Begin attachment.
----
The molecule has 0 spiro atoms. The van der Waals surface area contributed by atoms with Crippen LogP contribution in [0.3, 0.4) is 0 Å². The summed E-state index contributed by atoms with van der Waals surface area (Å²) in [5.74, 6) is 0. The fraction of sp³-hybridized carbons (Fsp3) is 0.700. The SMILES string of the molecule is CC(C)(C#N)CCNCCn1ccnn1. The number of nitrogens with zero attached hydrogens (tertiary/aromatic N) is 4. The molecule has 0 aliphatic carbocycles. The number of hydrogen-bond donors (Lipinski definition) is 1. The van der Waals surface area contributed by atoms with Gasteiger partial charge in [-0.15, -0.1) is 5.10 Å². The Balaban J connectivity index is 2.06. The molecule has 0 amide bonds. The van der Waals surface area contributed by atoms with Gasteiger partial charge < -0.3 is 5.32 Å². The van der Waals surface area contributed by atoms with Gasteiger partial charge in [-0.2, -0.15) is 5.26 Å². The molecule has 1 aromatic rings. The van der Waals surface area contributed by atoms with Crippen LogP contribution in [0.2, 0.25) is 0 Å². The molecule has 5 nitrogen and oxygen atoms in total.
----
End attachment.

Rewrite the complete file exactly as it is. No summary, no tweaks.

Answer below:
The molecule has 0 spiro atoms. The van der Waals surface area contributed by atoms with Crippen LogP contribution in [0.3, 0.4) is 0 Å². The summed E-state index contributed by atoms with van der Waals surface area (Å²) in [5.74, 6) is 0. The fraction of sp³-hybridized carbons (Fsp3) is 0.700. The SMILES string of the molecule is CC(C)(C#N)CCNCCn1ccnn1. The number of nitrogens with zero attached hydrogens (tertiary/aromatic N) is 4. The molecule has 0 aliphatic carbocycles. The number of hydrogen-bond donors (Lipinski definition) is 1. The van der Waals surface area contributed by atoms with Gasteiger partial charge in [-0.15, -0.1) is 5.10 Å². The Balaban J connectivity index is 2.06. The molecule has 0 amide bonds. The van der Waals surface area contributed by atoms with Gasteiger partial charge < -0.3 is 5.32 Å². The van der Waals surface area contributed by atoms with Gasteiger partial charge in [-0.2, -0.15) is 5.26 Å². The molecule has 1 aromatic rings. The van der Waals surface area contributed by atoms with Crippen LogP contribution in [0.2, 0.25) is 0 Å². The molecule has 5 nitrogen and oxygen atoms in total.